Yes, even in this firmer, more focused Handling Speciale specification, the California remains very much a grand tourer – albeit one with the soul of a sports car. Considering that adaptive Magneride dampers (which around 60% of customers opt for) cost £3,168 as a standalone option, a further £2,400 for the HS pack looks like money well spent.

Would I buy one? No, not even if I found £155,000 down the back of the sofa. For me, the Porsche 911 Carrera S offers slightly sharper handling and comparable comfort for little more than half the price. It’s also less in-yer-face than than extrovert Ferrari (bystanders and policemen aren’t always so welcoming in the UK) and even has slightly more commodious rear seats.

Nonetheless, the California is seductive and super-desirable. It ticked a box on my bucket list with some style. Now, if you don’t mind, I’m off to swim with some dolphins…

Specifications: Ferrari California T Handling Speciale

Price: £155,230

Engine: 3.9-litre twin-turbo petrol

Gearbox: Seven-speed semi-automatic

Power: 560hp

Torque: 557lb ft

0-62mph: 3.6 seconds

Top speed: 196mph

Fuel economy: 26.9mpg

CO2 emissions: 250g/km

2016 Range Rover Evoque Convertible review: first drive

2016 Range Rover Evoque Convertible review: first drive

2016 Range Rover Evoque Convertible review: first drive

Land Rover’s stand at this year’s Geneva Motor Show exemplified the direction in which the brand is going. Noticeably missing was the Defender – the last one rolled off the production line in January – and glitzy two-tone Range Rovers took pride of place. And there was this – the Range Rover Evoque Convertible.

Chances are, you’ve already formed an opinion on this rule-breaking car. As the youth say, ‘haters gonna hate’ – but Land Rover isn’t worried about upsetting the purists. If it were, it wouldn’t have introduced the (soon-to-be-bestselling) Discovery in 1989, it wouldn’t have introduced the (soon-to-be-bestselling) Freelander in 1998, and it certainly wouldn’t have chopped the roof off an Evoque to create the (soon-to-be… ok, that might be pushing it) Evoque Convertible.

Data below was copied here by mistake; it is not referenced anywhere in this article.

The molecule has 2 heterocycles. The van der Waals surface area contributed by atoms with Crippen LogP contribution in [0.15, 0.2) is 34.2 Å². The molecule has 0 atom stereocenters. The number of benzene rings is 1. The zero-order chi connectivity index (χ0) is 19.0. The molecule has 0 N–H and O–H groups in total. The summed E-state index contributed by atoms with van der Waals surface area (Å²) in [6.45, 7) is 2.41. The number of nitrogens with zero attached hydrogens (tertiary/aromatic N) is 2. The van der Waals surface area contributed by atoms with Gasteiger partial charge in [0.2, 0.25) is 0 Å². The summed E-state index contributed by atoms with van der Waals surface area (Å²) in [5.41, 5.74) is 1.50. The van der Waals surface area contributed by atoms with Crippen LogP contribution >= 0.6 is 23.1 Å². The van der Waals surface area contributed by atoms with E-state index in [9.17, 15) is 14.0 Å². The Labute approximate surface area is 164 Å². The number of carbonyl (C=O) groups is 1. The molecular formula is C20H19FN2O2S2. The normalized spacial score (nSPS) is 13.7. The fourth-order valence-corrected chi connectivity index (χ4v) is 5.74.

There’s one thing Land Rover refuses to turn its back on: its off-road heritage. We wonder if any privately-owned Evoque Convertible will ever stray off the tarmac, but Land Rover’s very keen to point out that it is capable. It’s been tested in the same off-road environments as all Land Rovers, insists the brand, including loading it to its maximum capacity and putting it through gruelling off-road terrain in a bid to test how it chassis copes with immense twisting forces.

It’s also packed with the same off-road kit as the regular Evoque, including its latest Terrain Response system which lets you flick between general; grass/gravel/snow; mud and ruts; and sand modes – tailoring the throttle response, transmission, steering and the four-wheel-drive system through torque vectoring.

2016 Range Rover Evoque Convertible review: first drive

On the road

On its European launch in the French Alps, we put the Evoque Convertible through a fairly strenuous off road test. Its short approach and departure angles means it can tackle surprising obstacles – and all that bracing means there’s next-to-no flex, even allowing you to open doors while cocking a wheel in the air.

While that’s impressive, the one area in which the Evoque Convertible’s off road capability might be genuinely useful to owners is how it handles snow. There’s a reason the Evoque Convertible’s media launch was held at the prestigious Courchevel ski resort, and that there’s an optional ski hatch between the rear seats – it’s exactly the sort of car that will appeal to the thousands of Brits a year who head to Europe in search of snowy slopes.

And when confronted with the white stuff, the Evoque Convertible is impressive. The All-Terrain Progress Control (ATPC) is effectively a cruise control system for off-road or snowy conditions – and it makes progress in the latter particularly easy. Set the speed between 1.1mph and 19mph and the ATPC will monitor traction to maintain these speed, meaning all you have to do is steer. While normal cruise control shouldn’t be used in slippery conditions, the ATPC makes even the most daunting situations a piece of cake.